Our Top 10 D-Day sites rated and reviewed so you know exactly what to see in Normandy in 2021 and 2022.
Number 1: Omaha Beach and the US Cemetery
Bloody Omaha, as the beach became known, is a four-mile stretch of golden sand where two entire American infantry divisions came ashore on D-Day. There are so many points of interest all along its length, but we recommend visiting Fox Green sector at the E3 Draw below the village of Colleville-sur-Mer. From the Combat Medics monument in the sand to the top of the bluffs and the 1st Infantry Division monument you can visit the bluffs, the trenches and the bunkers of German strongpoint WN62*. The firing position of the so-called Beast of Omaha, Hein Severloh, is located near the top of the bluffs next to his CO’s artillery observation bunker (open to the public). Severloh is infamous for having killed and injured hundreds of US troops during the morning of June 6th, firing over 12,000 machinegun and rifle rounds. A monument to the 5th Engineers Special Brigade is built above one of the 75mm artillery casemates.
From the Big Red 1 monument it’s only a short stroll to the American Cemetery where 9,388 servicemen and women are laid to rest among 175 acres of manicured lawns and trees overlooking the beach. The visitors’ centre and movie theatre are free of charge. Visit the chapel, the garden of the missing and the memorial where Presidents and veterans alike have gathered to commemorate the fallen. Time your visit to end at 5pm (in summer) or 4pm (in winter) to watch the flag ceremony and hear the bugle call, Taps.**
Near the main entrance to the cemetery is the Overlord Museum – popular with all those interested in military hardware and vehicles.
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* Very limited access for wheelchair users.
** Check with the ABMC for Covid-related measures that may affect the ceremony.
There are far too many fascinating sites in the D-Day Landings area to place in list of 10, so here are some of our other favourites that didn’t quite make it…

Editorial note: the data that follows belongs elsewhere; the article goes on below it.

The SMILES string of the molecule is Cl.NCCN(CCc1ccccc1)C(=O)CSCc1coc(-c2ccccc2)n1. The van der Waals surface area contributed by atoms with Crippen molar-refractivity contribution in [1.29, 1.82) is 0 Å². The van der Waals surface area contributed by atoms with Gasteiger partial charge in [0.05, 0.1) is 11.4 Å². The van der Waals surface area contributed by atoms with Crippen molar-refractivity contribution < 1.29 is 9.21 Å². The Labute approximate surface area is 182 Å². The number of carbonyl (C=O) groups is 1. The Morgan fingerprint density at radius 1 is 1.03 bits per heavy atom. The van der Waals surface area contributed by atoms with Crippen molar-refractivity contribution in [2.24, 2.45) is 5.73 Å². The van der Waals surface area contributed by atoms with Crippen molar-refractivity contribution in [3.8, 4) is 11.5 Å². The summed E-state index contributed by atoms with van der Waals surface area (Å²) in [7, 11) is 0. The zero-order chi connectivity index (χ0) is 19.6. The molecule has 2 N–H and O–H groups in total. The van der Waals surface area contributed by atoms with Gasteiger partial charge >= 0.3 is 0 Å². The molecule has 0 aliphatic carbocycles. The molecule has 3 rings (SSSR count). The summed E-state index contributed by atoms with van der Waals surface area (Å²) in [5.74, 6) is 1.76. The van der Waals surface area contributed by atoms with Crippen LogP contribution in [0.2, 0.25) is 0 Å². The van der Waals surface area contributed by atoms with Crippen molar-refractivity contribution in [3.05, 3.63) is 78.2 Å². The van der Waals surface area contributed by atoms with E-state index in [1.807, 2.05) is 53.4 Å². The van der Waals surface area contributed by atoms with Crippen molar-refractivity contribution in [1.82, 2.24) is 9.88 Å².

The German artillery batteries of Crisbecq and Azeville in Utah Sector, Grandcamp-Maisy in Omaha Sector, and the Merville Battery and Strongpoint Hillman in Sword Sector are all well worth a visit.
The various British, Canadian, Polish and German war cemeteries are certainly worth a detour.
The towns of Carentan, Saint-Come-du-Mont (the Dead-Man’s-Corner Museum and the D-Day Experience) and Sainte-Marie-du-Mont in the US Sector, plus Riva Bella (Ouistreham) in the British Sector are recommended, as is the fabulous Memorial Museum in the city of Caen.
Two sites of Nazi atrocities should not be overlooked: the town of Graignes where 44 civilians plus American POWs were massacred by the 17th SS Panzer troops around June 11th 1944, and the Abbaye d’Ardennes where 20 Canadian POWs were murdered by troops of the 12th SS Panzer Division on 7/8 June 1944.
The Leadership Monument to Captain Richard Winters of Easy Company, 506th PIR of the 101st Airborne is easy to spot on the way back from Utah Beach, and just around the corner is Brécourt Manor and the Easy Company Monument – near the site of the field gun battery taken out by Winters and his men on D-Day. Also for those interested in the US Airborne: La Fière bridge with its memorials to the airborne troops including the ‘Iron Mike’ monument.
Finally, the tiny medieval church in the village of Angoville-au-Plain where two US medics from the 101st Airborne treated American, German and civilian casualties is well worth a stop if you have time en route to Utah Beach.